Burma's opposition leader Aung San Suu Kyi speaks during a town hall meeting hosted by Amnesty International in Washington on September 20, 2012.
Burmese opposition leader Aung San Suu Kyi says she is courageous enough to run for president - if that is what the people want. The Nobel prize laureate spoke Monday during a news conference at the headquarters for her National League for Democracy.
Burma's constitution currently prohibits her from holding the country's top office but Aung San Suu Kyi told reporters that may not be an obstacle for much longer.
"I'm a leader of a political party," she said. "As a political party leader, I also have to have the courage to be president. If that is what the people want, I will do so. Regarding this issue, the constitution can be amended in the parliament. To amend the constitution has been one of our policies since we ran in the by-elections. We will keep trying to amend it - not only for me to be president; we will also amend other things."
Aung San Suu Kyi recently returned to Burma after spending more than two weeks touring the United States.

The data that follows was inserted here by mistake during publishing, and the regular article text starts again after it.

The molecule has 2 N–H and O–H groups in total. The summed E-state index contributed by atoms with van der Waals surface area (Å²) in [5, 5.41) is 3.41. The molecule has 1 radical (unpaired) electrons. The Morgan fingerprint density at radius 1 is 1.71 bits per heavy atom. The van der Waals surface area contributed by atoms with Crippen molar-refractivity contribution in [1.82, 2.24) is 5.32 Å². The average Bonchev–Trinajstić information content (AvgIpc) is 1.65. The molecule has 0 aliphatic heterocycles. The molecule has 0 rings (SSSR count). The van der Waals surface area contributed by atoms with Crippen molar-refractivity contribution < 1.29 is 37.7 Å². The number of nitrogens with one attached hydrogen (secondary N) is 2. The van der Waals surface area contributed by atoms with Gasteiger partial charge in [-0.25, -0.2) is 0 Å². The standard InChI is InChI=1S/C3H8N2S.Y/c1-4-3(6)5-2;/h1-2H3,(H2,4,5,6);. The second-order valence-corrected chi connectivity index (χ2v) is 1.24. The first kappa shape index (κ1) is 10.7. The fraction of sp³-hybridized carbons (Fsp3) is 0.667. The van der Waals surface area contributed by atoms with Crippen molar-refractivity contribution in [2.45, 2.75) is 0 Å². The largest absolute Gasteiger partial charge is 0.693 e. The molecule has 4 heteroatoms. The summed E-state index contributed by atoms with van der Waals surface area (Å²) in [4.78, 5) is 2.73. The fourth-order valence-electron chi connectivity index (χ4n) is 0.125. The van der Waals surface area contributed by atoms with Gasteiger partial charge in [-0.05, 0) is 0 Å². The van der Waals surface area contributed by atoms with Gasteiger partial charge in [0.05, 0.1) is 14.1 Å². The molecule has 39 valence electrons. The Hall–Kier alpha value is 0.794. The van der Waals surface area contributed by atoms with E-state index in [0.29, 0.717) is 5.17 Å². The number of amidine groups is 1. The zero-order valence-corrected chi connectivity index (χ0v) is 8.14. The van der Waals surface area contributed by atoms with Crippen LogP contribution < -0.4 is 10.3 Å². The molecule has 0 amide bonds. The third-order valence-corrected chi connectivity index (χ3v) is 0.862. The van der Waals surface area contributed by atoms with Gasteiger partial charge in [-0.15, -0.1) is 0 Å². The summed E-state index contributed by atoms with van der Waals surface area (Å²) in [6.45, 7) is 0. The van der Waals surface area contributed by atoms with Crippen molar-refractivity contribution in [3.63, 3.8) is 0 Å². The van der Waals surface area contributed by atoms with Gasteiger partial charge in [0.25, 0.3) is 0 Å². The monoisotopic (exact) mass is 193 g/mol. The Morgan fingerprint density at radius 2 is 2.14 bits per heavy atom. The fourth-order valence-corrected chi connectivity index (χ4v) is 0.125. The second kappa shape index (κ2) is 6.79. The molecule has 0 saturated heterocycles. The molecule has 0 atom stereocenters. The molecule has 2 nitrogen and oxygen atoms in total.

Her comments come with Burmese President Thein Sein out of the country -- in South Korea for a state visit. Thein Sein's stop in Seoul is the latest step in his ongoing effort to rehabilitate his country's image and the economy. On Monday, he visited a worker training center in Seoul.
"I thank South Korea for helping Myanmar and training our people," he said. "I hope that South Korea will continue to help and take good care of my country.''
The three-day visit will include a summit with South Korean President Lee Myung-bak and meetings with South Korean business leaders.
The United States and other countries have been lifting trade sanctions against Burma in response to reforms by the country's military-backed government, making the resource-rich southeast Asian nation a prime candidate for investment and development. But trade is not the only item on the agenda.
An official in South Korea's Office of the President, speaking on condition of anonymity, said in an interview with VOA's Korean Service that Lee will also raise the issue of Burma's military ties to North Korea.
Burma has long been criticized for its suspected military relationship with North Korea. Earlier this year, the president said Burma would comply with a United Nations Security Council resolution which prohibits supplying Pyongyang's weapons programs with arms, money, training, or other assistance.
President Thein Sein's trip comes about five months after Lee became the first South Korean president to visit Burma in almost 30 years.
Before Lee, the last South Korean president to visit Burma was Chun Doo-hwan, who narrowly escaped a 1983 assassination attempt in Rangoon by North Korean commandos.
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